Credits: 1. Contact Hours: Laboratory 3.

Prereq: CHEM 1770L and Credit or concurrent enrollment in CHEM 1780
Laboratory to accompany 1780. 1780L is not a necessary co-requisite with 1780. (Typically Offered: Fall, Spring, Summer)

Credits: 5. Contact Hours: Lecture 4, Discussion 1.

Prereq: Credit or concurrent enrollment in MATH 1650 or MATH 1660 or MATH 2650; concurrent enrollment in CHEM 2010L
A one-semester course in general chemistry designed to give students an in-depth, broad-based view of modern chemistry, and, in part, to facilitate participation in independent undergraduate research. Topics include stoichiometry, atomic and molecular structure, chemical bonding, kinetics, chemical equilibria, and thermodynamics. Discussion of current trends in various chemical disciplines, which may be given by guest experts in chemistry, biochemistry, and chemical engineering, will help the student appreciate the scope of the chemical sciences and how research is carried out. One year HS chemistry and one year HS physics, or advanced chemistry necessary. Graduation Restriction: Only one of CHEM 1630L, 1670L, and 1770L may count toward graduation. (Typically Offered: Fall)

Credits: 4. Contact Hours: Lecture 4.

Introduction to spoken and written colloquial Mandarin through pinyin and simplified characters. For students whose native language is not Chinese. (Typically Offered: Fall)

Credits: 4. Contact Hours: Lecture 4.

Prereq: CHIN 1020
Development of speaking, writing, reading, and listening skills. Review and expansion of grammar skills, intensification of character acquisition. For students whose native language is not Chinese. Meets International Perspectives Requirement. (Typically Offered: Fall)

Credits: 3. Contact Hours: Lecture 3.

Provides systematic overview of law, police organization and behavior, prosecution and defense, sentencing, the judiciary, community corrections, penology, and capital punishment. The course demonstrates the role of discretion in all of these agencies as well as the sociological influences of age, race, gender, and social class on criminal justice system processes. (Typically Offered: Fall)

Credits: 3. Contact Hours: Lecture 3.

Survey of the legends, myths of the classical world with emphasis on the principal gods, and heroes, and their relation to ancient social, psychological, and religious practices; some attention may be given to important modern theories. Meets International Perspectives Requirement.

Credits: Required. Contact Hours: Discussion 1, Lecture 1.

Required orientation class for all incoming students in the Computer Science major. Topics include academic planning and policies, campus resources, and supports. Opportunity to connect with other computer science peers, faculty, alumni, and employers. (Typically Offered: Fall, Spring)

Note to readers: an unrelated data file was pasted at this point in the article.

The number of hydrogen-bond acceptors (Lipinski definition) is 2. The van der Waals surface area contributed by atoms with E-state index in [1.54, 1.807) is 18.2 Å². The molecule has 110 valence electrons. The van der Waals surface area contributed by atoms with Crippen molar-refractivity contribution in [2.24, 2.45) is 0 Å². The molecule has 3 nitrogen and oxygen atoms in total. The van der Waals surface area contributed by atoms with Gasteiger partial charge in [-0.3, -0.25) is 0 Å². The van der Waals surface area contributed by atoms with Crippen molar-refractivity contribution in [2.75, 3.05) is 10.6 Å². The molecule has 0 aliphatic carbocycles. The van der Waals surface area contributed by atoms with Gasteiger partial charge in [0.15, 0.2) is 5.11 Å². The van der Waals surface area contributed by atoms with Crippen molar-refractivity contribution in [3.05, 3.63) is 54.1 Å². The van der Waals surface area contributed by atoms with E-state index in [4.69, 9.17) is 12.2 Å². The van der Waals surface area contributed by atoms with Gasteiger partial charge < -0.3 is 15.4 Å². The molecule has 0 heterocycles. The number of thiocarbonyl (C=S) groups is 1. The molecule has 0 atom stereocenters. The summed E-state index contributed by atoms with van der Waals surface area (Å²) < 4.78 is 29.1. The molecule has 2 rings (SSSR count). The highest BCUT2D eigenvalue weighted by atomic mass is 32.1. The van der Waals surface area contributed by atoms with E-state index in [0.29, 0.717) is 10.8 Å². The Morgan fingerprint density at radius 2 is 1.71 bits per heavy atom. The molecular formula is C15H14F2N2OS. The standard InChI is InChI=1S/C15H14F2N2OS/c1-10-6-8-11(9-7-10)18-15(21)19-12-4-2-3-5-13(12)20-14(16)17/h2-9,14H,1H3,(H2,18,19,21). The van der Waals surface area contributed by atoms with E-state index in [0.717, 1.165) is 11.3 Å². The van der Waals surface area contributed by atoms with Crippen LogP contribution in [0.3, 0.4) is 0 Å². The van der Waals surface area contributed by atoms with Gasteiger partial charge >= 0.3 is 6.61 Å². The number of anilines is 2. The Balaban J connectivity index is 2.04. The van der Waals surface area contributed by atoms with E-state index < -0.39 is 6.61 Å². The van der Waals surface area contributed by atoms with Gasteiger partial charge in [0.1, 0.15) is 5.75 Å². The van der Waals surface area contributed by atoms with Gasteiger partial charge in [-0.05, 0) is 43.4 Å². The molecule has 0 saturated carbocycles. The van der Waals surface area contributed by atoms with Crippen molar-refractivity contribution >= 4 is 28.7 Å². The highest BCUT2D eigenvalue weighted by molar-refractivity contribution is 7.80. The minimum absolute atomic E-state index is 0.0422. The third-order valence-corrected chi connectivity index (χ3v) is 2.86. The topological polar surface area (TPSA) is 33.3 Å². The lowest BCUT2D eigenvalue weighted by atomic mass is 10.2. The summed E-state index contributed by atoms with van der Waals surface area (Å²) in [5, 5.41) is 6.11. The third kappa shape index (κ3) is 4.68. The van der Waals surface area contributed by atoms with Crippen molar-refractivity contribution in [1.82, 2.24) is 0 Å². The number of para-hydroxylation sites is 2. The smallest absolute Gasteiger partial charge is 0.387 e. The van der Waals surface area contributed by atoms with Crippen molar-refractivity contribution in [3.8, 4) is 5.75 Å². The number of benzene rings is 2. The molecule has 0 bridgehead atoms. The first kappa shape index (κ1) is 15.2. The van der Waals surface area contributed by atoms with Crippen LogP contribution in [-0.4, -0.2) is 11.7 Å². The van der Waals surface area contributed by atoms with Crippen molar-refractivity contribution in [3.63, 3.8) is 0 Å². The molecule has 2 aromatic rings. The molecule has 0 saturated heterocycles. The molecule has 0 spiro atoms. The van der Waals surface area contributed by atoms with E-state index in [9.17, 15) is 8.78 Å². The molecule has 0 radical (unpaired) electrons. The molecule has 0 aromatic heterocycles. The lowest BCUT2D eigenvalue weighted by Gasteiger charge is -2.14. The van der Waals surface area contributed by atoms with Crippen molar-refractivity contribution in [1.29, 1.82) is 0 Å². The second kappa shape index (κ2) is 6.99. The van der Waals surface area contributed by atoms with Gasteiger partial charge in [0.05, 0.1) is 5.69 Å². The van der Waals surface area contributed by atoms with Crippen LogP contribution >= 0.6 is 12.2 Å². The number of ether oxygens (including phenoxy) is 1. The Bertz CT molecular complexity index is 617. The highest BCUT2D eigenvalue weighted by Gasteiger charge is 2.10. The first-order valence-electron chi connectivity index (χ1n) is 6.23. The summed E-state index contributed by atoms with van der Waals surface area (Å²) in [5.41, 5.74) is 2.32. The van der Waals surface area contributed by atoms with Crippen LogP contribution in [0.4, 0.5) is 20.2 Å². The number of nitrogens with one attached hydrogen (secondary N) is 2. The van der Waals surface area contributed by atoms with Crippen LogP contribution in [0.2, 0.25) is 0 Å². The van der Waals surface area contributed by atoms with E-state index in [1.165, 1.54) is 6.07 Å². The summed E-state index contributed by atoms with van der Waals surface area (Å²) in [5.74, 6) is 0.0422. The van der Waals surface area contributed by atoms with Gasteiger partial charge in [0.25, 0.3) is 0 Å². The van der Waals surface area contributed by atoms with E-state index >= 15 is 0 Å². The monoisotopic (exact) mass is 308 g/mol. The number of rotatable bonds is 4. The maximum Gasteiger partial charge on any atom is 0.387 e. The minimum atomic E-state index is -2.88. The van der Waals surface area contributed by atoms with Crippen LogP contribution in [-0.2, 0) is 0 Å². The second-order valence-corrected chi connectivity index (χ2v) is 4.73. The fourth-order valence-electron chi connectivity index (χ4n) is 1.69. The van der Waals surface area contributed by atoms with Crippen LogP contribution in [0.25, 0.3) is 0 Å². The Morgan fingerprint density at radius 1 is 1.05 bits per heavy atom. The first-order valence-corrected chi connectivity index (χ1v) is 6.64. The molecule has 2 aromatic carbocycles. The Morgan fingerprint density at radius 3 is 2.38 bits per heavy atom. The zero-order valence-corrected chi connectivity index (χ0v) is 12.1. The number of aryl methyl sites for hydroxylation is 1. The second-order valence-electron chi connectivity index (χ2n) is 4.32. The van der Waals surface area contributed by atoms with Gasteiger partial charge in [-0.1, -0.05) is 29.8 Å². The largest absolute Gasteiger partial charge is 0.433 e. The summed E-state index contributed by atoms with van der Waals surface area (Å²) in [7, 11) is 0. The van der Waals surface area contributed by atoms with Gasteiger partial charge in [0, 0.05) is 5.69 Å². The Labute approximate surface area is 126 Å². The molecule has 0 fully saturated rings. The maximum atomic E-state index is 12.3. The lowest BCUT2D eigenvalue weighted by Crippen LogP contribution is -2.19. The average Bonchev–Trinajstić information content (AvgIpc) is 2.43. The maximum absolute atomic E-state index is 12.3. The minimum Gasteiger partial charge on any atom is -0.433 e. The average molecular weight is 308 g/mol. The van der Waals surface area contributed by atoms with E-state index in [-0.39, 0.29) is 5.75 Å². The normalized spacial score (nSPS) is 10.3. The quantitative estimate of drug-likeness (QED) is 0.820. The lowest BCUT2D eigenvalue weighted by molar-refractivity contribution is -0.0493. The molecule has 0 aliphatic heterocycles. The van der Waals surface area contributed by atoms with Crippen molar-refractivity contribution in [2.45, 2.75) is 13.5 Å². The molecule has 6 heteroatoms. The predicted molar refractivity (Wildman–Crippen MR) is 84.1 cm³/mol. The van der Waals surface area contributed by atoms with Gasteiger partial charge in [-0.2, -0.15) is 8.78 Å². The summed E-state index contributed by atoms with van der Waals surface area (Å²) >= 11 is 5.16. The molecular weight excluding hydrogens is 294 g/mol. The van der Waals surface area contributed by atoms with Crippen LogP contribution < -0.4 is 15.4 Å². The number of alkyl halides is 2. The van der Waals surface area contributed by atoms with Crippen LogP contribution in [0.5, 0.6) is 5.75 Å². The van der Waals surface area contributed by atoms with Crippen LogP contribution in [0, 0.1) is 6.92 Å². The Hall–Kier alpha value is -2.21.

Credits: 4. Contact Hours: Lecture 3, Laboratory 2.

Introduction to computer literacy and applications. Literacy: Impact of computer technology in today’s societies, hardware, software, software programming, database and information systems, communication and networks, digital media technology, computer security and safety, ethics and privacy. Applications: In-depth hands-on experience with the operating systems, Microsoft word processing, spreadsheets, database management and presentation software. No prior computer experience necessary. Offered online only. (Typically Offered: Fall, Spring, Summer)

Credits: 2. Contact Hours: Lecture 1.5, Discussion 0.5.

Offered first 8 weeks and last 8 weeks. Use of personal computer and workstation and beginning programming. Project-oriented approach to computer operation and programming, including use of tools to aid in programming. Topics from computer history, using basic Windows and MacOS tools, program structure, expression, variables, decision and logic, and iteration. No prior computer experience necessary. (Typically Offered: Fall, Spring)

Credits: 3. Contact Hours: Lecture 3.

Introduction to computer programming for non-majors using a language such as the Visual Basic language. Basics of good programming and algorithm development. Graphical user interfaces. (Typically Offered: Fall, Spring)

Credits: 3. Contact Hours: Lecture 2, Laboratory 2.

Using Microsoft Excel spreadsheets and Microsoft Access databases to input, store, process, manipulate, query, and analyze data for business and industrial applications. Graduation Restriction: Credit in COMS 1130 may not be applied toward graduation in the SE and CPRE majors. (Typically Offered: Fall, Spring, Summer)